cube said...

Thank you for sharing that story and thank you to Mr. Bill and all the veterans for their service to our country.

Suldog said...

Broad - My Mom says that she thinks it was Montecassino. At least, that's what he has mentioned to her as a place he was.

Barbara - They still have not been able to locate any official paperwork detailing his wounds. Since those papers were lost in a fire long ago, it is doubtful they will be found. I know Bill doesn't care about the award, but the rest of us sure do.

Buck said...

Jim: I was gonna suggest Monte Cassino; there was a lot of controversy surrounding the bombings (plural) of the abbey there.

One hopes Bill will finally get what's due him before he leaves this earth. I salute him.

Suldog said...

Thanks, Buck.

Although I'm not expecting him to go anywhere soon, that is my big fear, that Bill will not be around for the accolade by the time they decide he deserves it. As I've said, he really, truly doesn't care one way or the other. He knows what he did, hasn't any desire to glorify himself. It would mean an awful lot to his daughters (my step-sisters) and My Mom, though.

And, while getting this ready for re-posting, I especially was taken by your comment from last year on this.

Bill is not unlike ALL of the guys in the Greatest Generation I've ever known. My father never spoke of his time in the Big One (B-17s over Der Vaterland), either, until the very last time we were together... and he knew he was dying. Then the stories came. I don't have words to describe the experience.

My hat's off to Bill and all the other guys who took fire. There's service, and then there's service.


Very good.

notactuallygod said...

The shame of it all is how poorly and ingratefully vets, especially wounded ones, get treated when they get home. Many are homeless now. Others went to Walter Reed (which was a cesspool before it got exposed). Politicians can't seem to wait to send the boys in, and then forget them when they get home.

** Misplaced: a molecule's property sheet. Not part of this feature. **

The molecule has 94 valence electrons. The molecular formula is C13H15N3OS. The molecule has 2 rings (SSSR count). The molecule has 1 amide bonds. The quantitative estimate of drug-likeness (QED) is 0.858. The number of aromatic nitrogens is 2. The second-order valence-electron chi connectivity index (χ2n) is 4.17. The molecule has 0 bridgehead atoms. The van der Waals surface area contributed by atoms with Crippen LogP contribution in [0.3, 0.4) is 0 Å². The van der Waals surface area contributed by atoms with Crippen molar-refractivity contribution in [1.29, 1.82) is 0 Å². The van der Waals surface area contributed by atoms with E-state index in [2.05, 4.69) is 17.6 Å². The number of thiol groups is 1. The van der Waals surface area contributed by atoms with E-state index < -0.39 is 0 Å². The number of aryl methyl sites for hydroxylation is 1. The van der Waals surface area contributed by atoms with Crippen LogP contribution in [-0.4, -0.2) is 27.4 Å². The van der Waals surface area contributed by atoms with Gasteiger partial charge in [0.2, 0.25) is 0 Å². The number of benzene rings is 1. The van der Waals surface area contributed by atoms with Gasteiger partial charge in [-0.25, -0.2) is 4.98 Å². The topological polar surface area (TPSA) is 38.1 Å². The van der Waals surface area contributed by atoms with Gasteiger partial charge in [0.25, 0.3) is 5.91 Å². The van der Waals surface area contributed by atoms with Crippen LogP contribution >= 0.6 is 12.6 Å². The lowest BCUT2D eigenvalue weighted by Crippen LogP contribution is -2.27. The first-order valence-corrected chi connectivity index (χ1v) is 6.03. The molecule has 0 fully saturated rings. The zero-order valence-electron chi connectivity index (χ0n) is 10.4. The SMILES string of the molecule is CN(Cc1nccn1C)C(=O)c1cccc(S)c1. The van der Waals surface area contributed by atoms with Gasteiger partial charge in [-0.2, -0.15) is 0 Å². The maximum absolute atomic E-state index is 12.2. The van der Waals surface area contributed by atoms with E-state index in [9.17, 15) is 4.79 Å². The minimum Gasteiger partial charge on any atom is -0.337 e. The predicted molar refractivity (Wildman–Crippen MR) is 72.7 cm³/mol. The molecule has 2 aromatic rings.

Ami said...

Thank you for posting this. I rely on people like you to be more eloquent than I am. You didn't disappoint me.

My oldest little brother has been in uniform for a long time. Due to retire in a few years.

I only wish he hadn't been in harm's way and been shot at more than once, but am grateful that he's safe and currently state side.

He, and all his brothers and sisters in uniforms are heroes, and I think we should remember them EVERY day.

silly rabbit said...

I have not read Bill's story yet... on my way to do so. I know you read my post and know that Papa lost a lung to mustard gas. He also did not speak much about his war days. I know he was in a hospital in France for over 6 months. If he got a medal he never said. Certainly never bragged. Of course he had no trouble joking about the ladies in France!
I am thankful for your Bill and the rest of your family's service.

silly rabbit said...

Back now. Good for your mom for pushing this! Bill deserves his medals and a whole lot of respect. Please thank him for Randy and I as well.

Jeni said...

Whether you write a brand new post or do a rerun here, it matters not because it's always a good read!

Michelle H. said...

God bless all those veterans who served, and I hope your Uncle Bill will get the medal he deserves.

Clare Dunn said...

This wasn't a re-run for me! Thanks for re-posting it.
And thanks for your comment on my blog...I have relayed your message to my Dad, and he was very touched.
You're the best.
xoxoxo, cd

Teacher's Pet said...

To Mr. McDonald....
"Thank you: isn't close to adequate to express what I feel as I read your story.
But I do. I thank you from the bottom of my heart. Your service is so much a part of our history and your service to our country leaves me awestruck at what you and your fellow comrades went through on the battlefield(s.)
Thank you so very much.
Love,
Jackie

Hilary said...

I sure hope he gets his Purple Heart. And I thank him from the bottom of my own heart.

SueAnn said...

I too hope he gets his medal...soon!!!
My heart filled thanks to all who served and those who have fallen in this service,
Including my dad and my uncles!!
Hugs
SueAnn

missing moments said...

Nice post and hope it happens!

Dianne said...

I have had the honor and privilege of being Bill MacDonald's daughter for the past 51 years. And just as Jim says, my father has never wanted any recognition or accolades for his service to our country. Because of my amazing stepmom's insistence, he received the bronze star and a few other well deserved awards. But time and time again, he was turned down for the purple heart.You see my father was wounded with shrapnel on the battlefield. Rather than leave his unit, he chose to stay and fight with his brothers. Unfortunately, we have been told over and over again there is no record of him being wounded, therefore he is not eligible for the purple heart. Let me tell you from my own experience. There is no one braver than my father. He takes pride in his country, his god, and he conducts himself with dignity and grace.In a world where so many people take for granted being born in the greatest country on earth, my father truly honors and appreciates what he has, and has instilled in my the same. My father doesnt need a purple heart to prove to me how brave and courageous he is. It's something I have always known, and will be forever grateful for. I love you Dad